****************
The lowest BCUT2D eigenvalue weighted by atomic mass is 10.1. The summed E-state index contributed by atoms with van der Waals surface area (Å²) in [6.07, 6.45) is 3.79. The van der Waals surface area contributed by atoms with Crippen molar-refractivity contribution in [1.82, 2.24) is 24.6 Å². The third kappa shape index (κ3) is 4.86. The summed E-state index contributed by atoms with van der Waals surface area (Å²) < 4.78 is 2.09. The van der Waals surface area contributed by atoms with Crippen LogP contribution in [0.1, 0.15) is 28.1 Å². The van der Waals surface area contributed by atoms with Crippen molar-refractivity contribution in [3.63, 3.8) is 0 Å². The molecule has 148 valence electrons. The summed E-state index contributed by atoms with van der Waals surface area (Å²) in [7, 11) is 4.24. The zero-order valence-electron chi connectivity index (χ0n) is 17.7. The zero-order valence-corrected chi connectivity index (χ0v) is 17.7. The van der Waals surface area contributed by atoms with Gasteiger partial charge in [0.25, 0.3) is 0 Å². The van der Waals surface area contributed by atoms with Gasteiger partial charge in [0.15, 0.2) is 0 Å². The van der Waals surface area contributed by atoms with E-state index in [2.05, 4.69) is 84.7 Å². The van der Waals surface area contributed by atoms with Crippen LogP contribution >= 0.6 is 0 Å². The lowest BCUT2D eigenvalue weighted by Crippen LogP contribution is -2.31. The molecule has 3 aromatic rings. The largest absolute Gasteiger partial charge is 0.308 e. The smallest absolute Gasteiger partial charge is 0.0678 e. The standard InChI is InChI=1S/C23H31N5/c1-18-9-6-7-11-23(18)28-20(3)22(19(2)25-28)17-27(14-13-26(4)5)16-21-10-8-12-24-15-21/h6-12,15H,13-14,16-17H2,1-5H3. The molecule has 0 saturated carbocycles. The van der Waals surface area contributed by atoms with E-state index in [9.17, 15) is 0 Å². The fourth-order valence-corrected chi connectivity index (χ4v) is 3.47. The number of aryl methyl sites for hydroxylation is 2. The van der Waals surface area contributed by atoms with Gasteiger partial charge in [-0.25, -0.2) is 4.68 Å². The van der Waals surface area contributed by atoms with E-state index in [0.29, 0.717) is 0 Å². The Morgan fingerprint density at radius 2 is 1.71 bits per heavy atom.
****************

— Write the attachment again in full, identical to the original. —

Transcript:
The lowest BCUT2D eigenvalue weighted by atomic mass is 10.1. The summed E-state index contributed by atoms with van der Waals surface area (Å²) in [6.07, 6.45) is 3.79. The van der Waals surface area contributed by atoms with Crippen molar-refractivity contribution in [1.82, 2.24) is 24.6 Å². The third kappa shape index (κ3) is 4.86. The summed E-state index contributed by atoms with van der Waals surface area (Å²) < 4.78 is 2.09. The van der Waals surface area contributed by atoms with Crippen LogP contribution in [0.1, 0.15) is 28.1 Å². The van der Waals surface area contributed by atoms with Crippen molar-refractivity contribution in [3.63, 3.8) is 0 Å². The molecule has 148 valence electrons. The summed E-state index contributed by atoms with van der Waals surface area (Å²) in [7, 11) is 4.24. The zero-order valence-electron chi connectivity index (χ0n) is 17.7. The zero-order valence-corrected chi connectivity index (χ0v) is 17.7. The van der Waals surface area contributed by atoms with Gasteiger partial charge in [0.25, 0.3) is 0 Å². The van der Waals surface area contributed by atoms with Gasteiger partial charge in [0.15, 0.2) is 0 Å². The van der Waals surface area contributed by atoms with E-state index in [2.05, 4.69) is 84.7 Å². The van der Waals surface area contributed by atoms with Crippen LogP contribution >= 0.6 is 0 Å². The lowest BCUT2D eigenvalue weighted by Crippen LogP contribution is -2.31. The molecule has 3 aromatic rings. The largest absolute Gasteiger partial charge is 0.308 e. The smallest absolute Gasteiger partial charge is 0.0678 e. The standard InChI is InChI=1S/C23H31N5/c1-18-9-6-7-11-23(18)28-20(3)22(19(2)25-28)17-27(14-13-26(4)5)16-21-10-8-12-24-15-21/h6-12,15H,13-14,16-17H2,1-5H3. The molecule has 0 saturated carbocycles. The van der Waals surface area contributed by atoms with E-state index in [9.17, 15) is 0 Å². The fourth-order valence-corrected chi connectivity index (χ4v) is 3.47. The number of aryl methyl sites for hydroxylation is 2. The van der Waals surface area contributed by atoms with Gasteiger partial charge in [-0.25, -0.2) is 4.68 Å². The van der Waals surface area contributed by atoms with E-state index in [0.29, 0.717) is 0 Å². The Morgan fingerprint density at radius 2 is 1.71 bits per heavy atom.